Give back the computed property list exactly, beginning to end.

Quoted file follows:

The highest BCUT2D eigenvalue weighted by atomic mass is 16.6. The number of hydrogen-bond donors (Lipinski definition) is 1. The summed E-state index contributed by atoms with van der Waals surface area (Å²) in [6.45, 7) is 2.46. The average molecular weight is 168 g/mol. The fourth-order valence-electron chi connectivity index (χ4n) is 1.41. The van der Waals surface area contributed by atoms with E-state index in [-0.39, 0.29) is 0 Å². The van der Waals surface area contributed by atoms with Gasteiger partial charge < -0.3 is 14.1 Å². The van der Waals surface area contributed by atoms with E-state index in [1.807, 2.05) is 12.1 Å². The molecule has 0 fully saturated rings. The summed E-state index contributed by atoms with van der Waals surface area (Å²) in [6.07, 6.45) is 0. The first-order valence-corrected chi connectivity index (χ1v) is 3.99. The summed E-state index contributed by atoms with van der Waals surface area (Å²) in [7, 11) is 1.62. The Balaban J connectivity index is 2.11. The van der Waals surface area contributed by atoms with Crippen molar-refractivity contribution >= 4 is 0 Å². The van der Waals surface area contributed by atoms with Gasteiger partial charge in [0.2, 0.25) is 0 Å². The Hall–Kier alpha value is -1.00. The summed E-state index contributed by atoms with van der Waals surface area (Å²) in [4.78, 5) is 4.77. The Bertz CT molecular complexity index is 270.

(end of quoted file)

The highest BCUT2D eigenvalue weighted by atomic mass is 16.6. The number of hydrogen-bond donors (Lipinski definition) is 1. The summed E-state index contributed by atoms with van der Waals surface area (Å²) in [6.45, 7) is 2.46. The average molecular weight is 168 g/mol. The fourth-order valence-electron chi connectivity index (χ4n) is 1.41. The van der Waals surface area contributed by atoms with E-state index in [-0.39, 0.29) is 0 Å². The van der Waals surface area contributed by atoms with Gasteiger partial charge < -0.3 is 14.1 Å². The van der Waals surface area contributed by atoms with E-state index in [1.807, 2.05) is 12.1 Å². The molecule has 0 fully saturated rings. The summed E-state index contributed by atoms with van der Waals surface area (Å²) in [6.07, 6.45) is 0. The first-order valence-corrected chi connectivity index (χ1v) is 3.99. The summed E-state index contributed by atoms with van der Waals surface area (Å²) in [7, 11) is 1.62. The Balaban J connectivity index is 2.11. The van der Waals surface area contributed by atoms with Crippen molar-refractivity contribution >= 4 is 0 Å². The van der Waals surface area contributed by atoms with Gasteiger partial charge in [0.2, 0.25) is 0 Å². The Hall–Kier alpha value is -1.00. The summed E-state index contributed by atoms with van der Waals surface area (Å²) in [4.78, 5) is 4.77. The Bertz CT molecular complexity index is 270.